It was not clear that the administration has the votes or the time to get the treaty, known as New START, to the Senate floor for ratification this year. Hopes for passage improved this week, however, as a second Republican on the Foreign Relations Committee looked likely to support it.
Obama and Russian President Dmitry Medvedev signed the treaty in April. It would shrink the limit on strategic warheads to 1,550 for each country, down about a third from the current ceiling of 2,200. It also would implement changes in current procedures that allow both countries to inspect each other’s arsenals and verify compliance.
Democrats had delayed a committee vote on the treaty as they sought broader support from Republicans. They will need at least eight Republican votes on the Senate floor to have the two-thirds majority needed for ratification.
Some Republicans say the pact does not establish adequate procedures for ensuring that Russia abides by its terms. They also fear that Moscow could use the treaty to limit U.S. missile defense plans. Some Republicans also are tying their support to assurances that Democrats will provide more money to maintain and improve existing nuclear warheads.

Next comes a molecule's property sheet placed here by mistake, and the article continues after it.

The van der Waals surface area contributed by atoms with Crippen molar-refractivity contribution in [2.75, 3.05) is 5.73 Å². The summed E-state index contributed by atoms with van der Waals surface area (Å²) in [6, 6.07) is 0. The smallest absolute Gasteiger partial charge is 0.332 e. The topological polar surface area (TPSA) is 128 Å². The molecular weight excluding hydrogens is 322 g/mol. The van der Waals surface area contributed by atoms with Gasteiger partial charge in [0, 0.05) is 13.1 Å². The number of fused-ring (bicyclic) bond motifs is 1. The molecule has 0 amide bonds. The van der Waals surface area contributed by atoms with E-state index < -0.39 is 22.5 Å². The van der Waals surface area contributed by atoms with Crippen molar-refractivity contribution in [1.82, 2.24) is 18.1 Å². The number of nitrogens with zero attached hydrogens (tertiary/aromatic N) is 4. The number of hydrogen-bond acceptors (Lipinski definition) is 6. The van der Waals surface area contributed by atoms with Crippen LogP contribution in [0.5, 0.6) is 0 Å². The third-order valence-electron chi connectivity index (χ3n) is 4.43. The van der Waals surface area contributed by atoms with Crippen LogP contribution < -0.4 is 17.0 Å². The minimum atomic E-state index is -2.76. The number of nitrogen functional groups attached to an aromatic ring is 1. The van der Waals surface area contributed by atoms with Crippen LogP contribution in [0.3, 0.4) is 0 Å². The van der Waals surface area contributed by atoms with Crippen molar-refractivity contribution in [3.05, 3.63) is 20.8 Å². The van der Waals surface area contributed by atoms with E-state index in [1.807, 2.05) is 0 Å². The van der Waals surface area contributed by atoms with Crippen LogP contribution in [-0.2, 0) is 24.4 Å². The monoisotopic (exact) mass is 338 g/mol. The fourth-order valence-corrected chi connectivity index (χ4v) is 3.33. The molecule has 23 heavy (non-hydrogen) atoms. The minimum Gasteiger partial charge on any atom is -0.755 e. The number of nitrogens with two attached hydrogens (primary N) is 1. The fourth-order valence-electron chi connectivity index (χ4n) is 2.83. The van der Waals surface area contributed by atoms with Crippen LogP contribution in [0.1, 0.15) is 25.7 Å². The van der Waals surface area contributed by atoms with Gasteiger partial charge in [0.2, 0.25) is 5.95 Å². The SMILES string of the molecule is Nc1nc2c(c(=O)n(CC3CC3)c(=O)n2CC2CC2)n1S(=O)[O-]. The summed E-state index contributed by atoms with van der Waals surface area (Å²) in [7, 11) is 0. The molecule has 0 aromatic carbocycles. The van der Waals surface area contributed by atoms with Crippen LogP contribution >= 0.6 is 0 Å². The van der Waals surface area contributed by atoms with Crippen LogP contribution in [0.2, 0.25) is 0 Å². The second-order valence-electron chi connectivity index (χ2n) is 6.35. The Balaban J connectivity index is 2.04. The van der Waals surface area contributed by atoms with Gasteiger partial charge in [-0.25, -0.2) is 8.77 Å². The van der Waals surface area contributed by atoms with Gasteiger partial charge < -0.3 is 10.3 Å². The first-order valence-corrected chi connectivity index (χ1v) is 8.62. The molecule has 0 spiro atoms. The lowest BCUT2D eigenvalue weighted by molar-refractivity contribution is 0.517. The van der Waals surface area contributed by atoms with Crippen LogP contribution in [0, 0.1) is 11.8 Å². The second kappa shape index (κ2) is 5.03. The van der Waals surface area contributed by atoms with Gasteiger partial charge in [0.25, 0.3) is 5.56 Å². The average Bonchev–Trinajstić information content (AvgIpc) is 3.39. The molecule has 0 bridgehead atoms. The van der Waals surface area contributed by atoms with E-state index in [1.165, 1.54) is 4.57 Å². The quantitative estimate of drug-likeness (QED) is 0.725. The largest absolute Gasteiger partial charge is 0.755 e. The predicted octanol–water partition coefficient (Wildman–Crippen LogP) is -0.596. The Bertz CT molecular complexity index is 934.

But the treaty’s prospects received a boost this week when a Republican on the Foreign Relations Committee, Sen. Bob Corker, endorsed an amendment from the committee’s senior Republican, Sen. Richard Lugar, aimed at overcoming his party’s reticence on the treaty.
But some Republicans weren’t persuaded and Tuesday’s debate became heated at times. Sen. Jim DeMint, R-S.C., cited the missile defense concerns and said the treaty would undermine U.S. security.
“If we are going to move ahead with the commitment not to protect the people of the United States, I think everyone in this country ought to know it,” said DeMint.
That provoked the ire of Kerry and other Democrats, who said that all the lawmakers were committed to protecting the American people.
Democrats say the treaty could be considered by the full Senate before the November congressional election. But given the intense partisan atmosphere in Washington in the run-up to the vote, Democratic prospects may be better in a “lame-duck” session that would take place after the elections, but before the new Congress is seated. Passage could be more difficult under a new Congress because Republicans are expected to pick up seats in the election.
The administration has held the treaty up as a sign that its efforts to improve relations with Russia have borne fruit. Failure to ratify the treaty or a long delay would represent a significant foreign policy setback.